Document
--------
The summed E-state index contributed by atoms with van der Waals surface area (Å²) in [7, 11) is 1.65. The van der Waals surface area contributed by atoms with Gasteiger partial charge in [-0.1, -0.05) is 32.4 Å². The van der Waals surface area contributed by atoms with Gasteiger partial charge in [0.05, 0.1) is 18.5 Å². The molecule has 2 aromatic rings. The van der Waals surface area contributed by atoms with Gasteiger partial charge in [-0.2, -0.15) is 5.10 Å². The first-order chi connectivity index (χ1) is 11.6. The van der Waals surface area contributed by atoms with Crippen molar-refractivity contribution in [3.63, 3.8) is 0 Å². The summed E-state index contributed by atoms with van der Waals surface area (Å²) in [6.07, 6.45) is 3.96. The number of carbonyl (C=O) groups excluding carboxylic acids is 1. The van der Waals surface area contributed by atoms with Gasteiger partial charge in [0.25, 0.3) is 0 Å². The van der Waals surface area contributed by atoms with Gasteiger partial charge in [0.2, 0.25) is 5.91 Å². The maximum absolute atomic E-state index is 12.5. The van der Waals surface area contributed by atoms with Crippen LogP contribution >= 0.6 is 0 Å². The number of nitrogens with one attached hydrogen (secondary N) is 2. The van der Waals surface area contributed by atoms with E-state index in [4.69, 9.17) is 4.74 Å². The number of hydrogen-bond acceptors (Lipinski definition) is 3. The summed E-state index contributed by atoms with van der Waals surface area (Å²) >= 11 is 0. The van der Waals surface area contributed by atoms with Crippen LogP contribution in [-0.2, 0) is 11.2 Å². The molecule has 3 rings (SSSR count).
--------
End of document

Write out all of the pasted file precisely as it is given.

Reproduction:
The summed E-state index contributed by atoms with van der Waals surface area (Å²) in [7, 11) is 1.65. The van der Waals surface area contributed by atoms with Gasteiger partial charge in [-0.1, -0.05) is 32.4 Å². The van der Waals surface area contributed by atoms with Gasteiger partial charge in [0.05, 0.1) is 18.5 Å². The molecule has 2 aromatic rings. The van der Waals surface area contributed by atoms with Gasteiger partial charge in [-0.2, -0.15) is 5.10 Å². The first-order chi connectivity index (χ1) is 11.6. The van der Waals surface area contributed by atoms with Crippen molar-refractivity contribution in [3.63, 3.8) is 0 Å². The summed E-state index contributed by atoms with van der Waals surface area (Å²) in [6.07, 6.45) is 3.96. The number of carbonyl (C=O) groups excluding carboxylic acids is 1. The van der Waals surface area contributed by atoms with Gasteiger partial charge in [0.25, 0.3) is 0 Å². The van der Waals surface area contributed by atoms with Gasteiger partial charge in [0.2, 0.25) is 5.91 Å². The maximum absolute atomic E-state index is 12.5. The van der Waals surface area contributed by atoms with Crippen LogP contribution >= 0.6 is 0 Å². The number of nitrogens with one attached hydrogen (secondary N) is 2. The van der Waals surface area contributed by atoms with E-state index in [4.69, 9.17) is 4.74 Å². The number of hydrogen-bond acceptors (Lipinski definition) is 3. The summed E-state index contributed by atoms with van der Waals surface area (Å²) >= 11 is 0. The van der Waals surface area contributed by atoms with Crippen LogP contribution in [-0.2, 0) is 11.2 Å². The molecule has 3 rings (SSSR count).